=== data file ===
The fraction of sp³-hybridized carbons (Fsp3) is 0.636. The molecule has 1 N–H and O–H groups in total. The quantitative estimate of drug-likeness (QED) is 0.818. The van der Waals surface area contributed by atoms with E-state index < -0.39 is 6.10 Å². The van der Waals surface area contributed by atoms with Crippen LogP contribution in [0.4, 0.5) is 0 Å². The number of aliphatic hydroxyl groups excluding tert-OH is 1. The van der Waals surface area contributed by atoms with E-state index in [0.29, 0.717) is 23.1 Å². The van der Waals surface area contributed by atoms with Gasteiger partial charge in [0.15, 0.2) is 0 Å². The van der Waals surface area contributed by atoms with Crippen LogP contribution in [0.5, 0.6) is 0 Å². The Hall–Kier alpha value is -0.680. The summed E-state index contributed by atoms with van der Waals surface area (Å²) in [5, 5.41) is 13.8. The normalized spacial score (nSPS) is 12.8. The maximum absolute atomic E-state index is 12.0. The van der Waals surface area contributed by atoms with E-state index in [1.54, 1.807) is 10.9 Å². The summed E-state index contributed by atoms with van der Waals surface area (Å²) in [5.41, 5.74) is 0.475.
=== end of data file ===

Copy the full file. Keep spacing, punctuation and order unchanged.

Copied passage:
The fraction of sp³-hybridized carbons (Fsp3) is 0.636. The molecule has 1 N–H and O–H groups in total. The quantitative estimate of drug-likeness (QED) is 0.818. The van der Waals surface area contributed by atoms with E-state index < -0.39 is 6.10 Å². The van der Waals surface area contributed by atoms with Crippen LogP contribution in [0.4, 0.5) is 0 Å². The number of aliphatic hydroxyl groups excluding tert-OH is 1. The van der Waals surface area contributed by atoms with E-state index in [0.29, 0.717) is 23.1 Å². The van der Waals surface area contributed by atoms with Gasteiger partial charge in [0.15, 0.2) is 0 Å². The van der Waals surface area contributed by atoms with Crippen LogP contribution in [0.5, 0.6) is 0 Å². The Hall–Kier alpha value is -0.680. The summed E-state index contributed by atoms with van der Waals surface area (Å²) in [5, 5.41) is 13.8. The normalized spacial score (nSPS) is 12.8. The maximum absolute atomic E-state index is 12.0. The van der Waals surface area contributed by atoms with E-state index in [1.54, 1.807) is 10.9 Å². The summed E-state index contributed by atoms with van der Waals surface area (Å²) in [5.41, 5.74) is 0.475.